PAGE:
All of a sudden, UT was faced with a losing scenario—no Pac-10, a diminished Big 12, and A&M recruiting with the clout and money of the SEC behind it. Was there ever a formal offer for A&M to join the SEC? Here’s what I was told by my source in the A&M administration: “It was understood that, if we wanted to apply, there would be broad acceptance.” But the SEC bubble burst, and A&M and Texas—both saying that keeping the Big 12 together was really their first choice all along (sure, sure)—decided that their best option was the Little 10 after all.

Unequal division of revenue will continue to be an issue in the new conference. According to deals that have not yet been finalized, UT, A&M, and Oklahoma will receive $20 million per year starting in 2011 (a significant increase for A&M, which got $9 million in the 2009 season). The rest will receive somewhere in the range of $14 million to $17 million. But this depends on the diminished conference’s being able to command that kind of money from the networks, which remains to be seen.

In one crucial respect, the new conference is worse off than its deceased predecessor. A league must have twelve teams in order to hold a championship game, which is a lucrative source of revenue. The ten-team remnant of the Big 12 doesn’t qualify. If it’s going to realize its full revenue potential, it must add two new teams. The University of Houston is already applying political pressure to be admitted, but it will hardly enhance the academic stature of the conference. There just aren’t a lot of schools in the region that are capable of playing major college athletics at a high level. Tulane? Nice road trip but no winning tradition. New Mexico? Ditto. The best bets are TCU and Arkansas, which gets you almost right back to the old Southwest Conference. TCU is ambitious and talented, but while it’s competitive in baseball and football, its basketball program is not up to Big 12 standards. Despite repeated statements out of Fayetteville that Arkansas is happy with its SEC membership, some folks believe that the Razorbacks might be willing to look at the new version of the Big 12. But UT and A&M are not going to be eager to have the Razorbacks recruiting in their backyard again. Meanwhile, the Big 12 schools that were left out of the realignment talk have to be nervous about their future, knowing all too well that UT and OU are ready to drop them in the grease at the first sign of a better deal. “This scenario,” wrote a Kansas paper, the Manhattan Mercury, “plays into Kansans’ natural sense of self-doubt, which in the last century has become as much a part of the state as wheatfields.”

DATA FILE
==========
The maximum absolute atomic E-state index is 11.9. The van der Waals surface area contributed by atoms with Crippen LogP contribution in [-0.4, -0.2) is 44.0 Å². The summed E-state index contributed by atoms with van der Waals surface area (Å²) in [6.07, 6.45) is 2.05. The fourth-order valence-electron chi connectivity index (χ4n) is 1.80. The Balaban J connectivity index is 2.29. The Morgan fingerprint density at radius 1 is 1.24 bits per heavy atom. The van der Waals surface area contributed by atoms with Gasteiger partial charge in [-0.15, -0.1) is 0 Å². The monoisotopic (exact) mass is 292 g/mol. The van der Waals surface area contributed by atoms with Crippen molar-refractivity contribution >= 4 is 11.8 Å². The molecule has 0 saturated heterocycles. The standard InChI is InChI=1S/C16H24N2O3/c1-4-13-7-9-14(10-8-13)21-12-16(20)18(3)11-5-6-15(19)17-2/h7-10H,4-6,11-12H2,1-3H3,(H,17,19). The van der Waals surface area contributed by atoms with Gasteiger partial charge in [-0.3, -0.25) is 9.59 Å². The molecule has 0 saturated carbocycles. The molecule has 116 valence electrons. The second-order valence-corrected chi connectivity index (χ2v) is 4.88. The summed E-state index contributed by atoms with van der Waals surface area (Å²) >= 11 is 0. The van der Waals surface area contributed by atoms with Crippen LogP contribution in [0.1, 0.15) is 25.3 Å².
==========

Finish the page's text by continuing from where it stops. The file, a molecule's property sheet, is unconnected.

The great irony of the battle over the demise of the former Big 12 and the quest for realignment is that, for most institutions, the scramble for more revenue is inevitably a losing battle. Want to guess how many of the 119 major college programs had positive net revenue in athletics in 2006, the latest year for which figures are available? Only 19. The arms race in coaches’ salaries, weight rooms, and stadium expansions is never ending. In an era of tight budgets, how long can universities without winning traditions—such as my alma mater, Rice—continue to lose millions of dollars every year in athletics?

The plane that carried the Little 10 through the turbulence is still airworthy, but none of the problems that surfaced during the flight have gone away. The revenue disparity still exists. Missouri still wants to go to the Big Ten. A&M fans are still infatuated with the idea of going to the SEC. UT is still the powerhouse, the university that calls the shots, the school that everybody loves to hate. The word that comes to mind: Mayday.